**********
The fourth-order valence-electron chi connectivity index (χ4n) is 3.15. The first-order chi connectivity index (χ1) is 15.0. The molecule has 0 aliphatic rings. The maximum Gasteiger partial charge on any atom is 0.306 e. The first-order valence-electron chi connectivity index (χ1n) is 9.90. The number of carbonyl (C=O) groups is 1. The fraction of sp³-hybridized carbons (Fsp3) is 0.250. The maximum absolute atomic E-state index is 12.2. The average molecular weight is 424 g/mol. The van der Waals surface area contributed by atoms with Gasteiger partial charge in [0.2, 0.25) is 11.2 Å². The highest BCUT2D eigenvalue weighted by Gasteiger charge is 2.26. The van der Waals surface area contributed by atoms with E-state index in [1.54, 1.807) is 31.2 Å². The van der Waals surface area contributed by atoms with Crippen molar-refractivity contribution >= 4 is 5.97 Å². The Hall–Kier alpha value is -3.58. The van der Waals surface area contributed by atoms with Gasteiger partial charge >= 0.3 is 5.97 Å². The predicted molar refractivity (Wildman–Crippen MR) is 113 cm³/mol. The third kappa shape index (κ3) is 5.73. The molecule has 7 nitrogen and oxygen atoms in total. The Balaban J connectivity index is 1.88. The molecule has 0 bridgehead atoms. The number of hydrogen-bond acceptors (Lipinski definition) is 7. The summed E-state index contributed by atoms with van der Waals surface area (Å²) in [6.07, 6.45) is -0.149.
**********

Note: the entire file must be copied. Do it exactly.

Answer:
The fourth-order valence-electron chi connectivity index (χ4n) is 3.15. The first-order chi connectivity index (χ1) is 15.0. The molecule has 0 aliphatic rings. The maximum Gasteiger partial charge on any atom is 0.306 e. The first-order valence-electron chi connectivity index (χ1n) is 9.90. The number of carbonyl (C=O) groups is 1. The fraction of sp³-hybridized carbons (Fsp3) is 0.250. The maximum absolute atomic E-state index is 12.2. The average molecular weight is 424 g/mol. The van der Waals surface area contributed by atoms with Gasteiger partial charge in [0.2, 0.25) is 11.2 Å². The highest BCUT2D eigenvalue weighted by Gasteiger charge is 2.26. The van der Waals surface area contributed by atoms with E-state index in [1.54, 1.807) is 31.2 Å². The van der Waals surface area contributed by atoms with Crippen molar-refractivity contribution >= 4 is 5.97 Å². The Hall–Kier alpha value is -3.58. The van der Waals surface area contributed by atoms with Gasteiger partial charge >= 0.3 is 5.97 Å². The predicted molar refractivity (Wildman–Crippen MR) is 113 cm³/mol. The third kappa shape index (κ3) is 5.73. The molecule has 7 nitrogen and oxygen atoms in total. The Balaban J connectivity index is 1.88. The molecule has 0 bridgehead atoms. The number of hydrogen-bond acceptors (Lipinski definition) is 7. The summed E-state index contributed by atoms with van der Waals surface area (Å²) in [6.07, 6.45) is -0.149.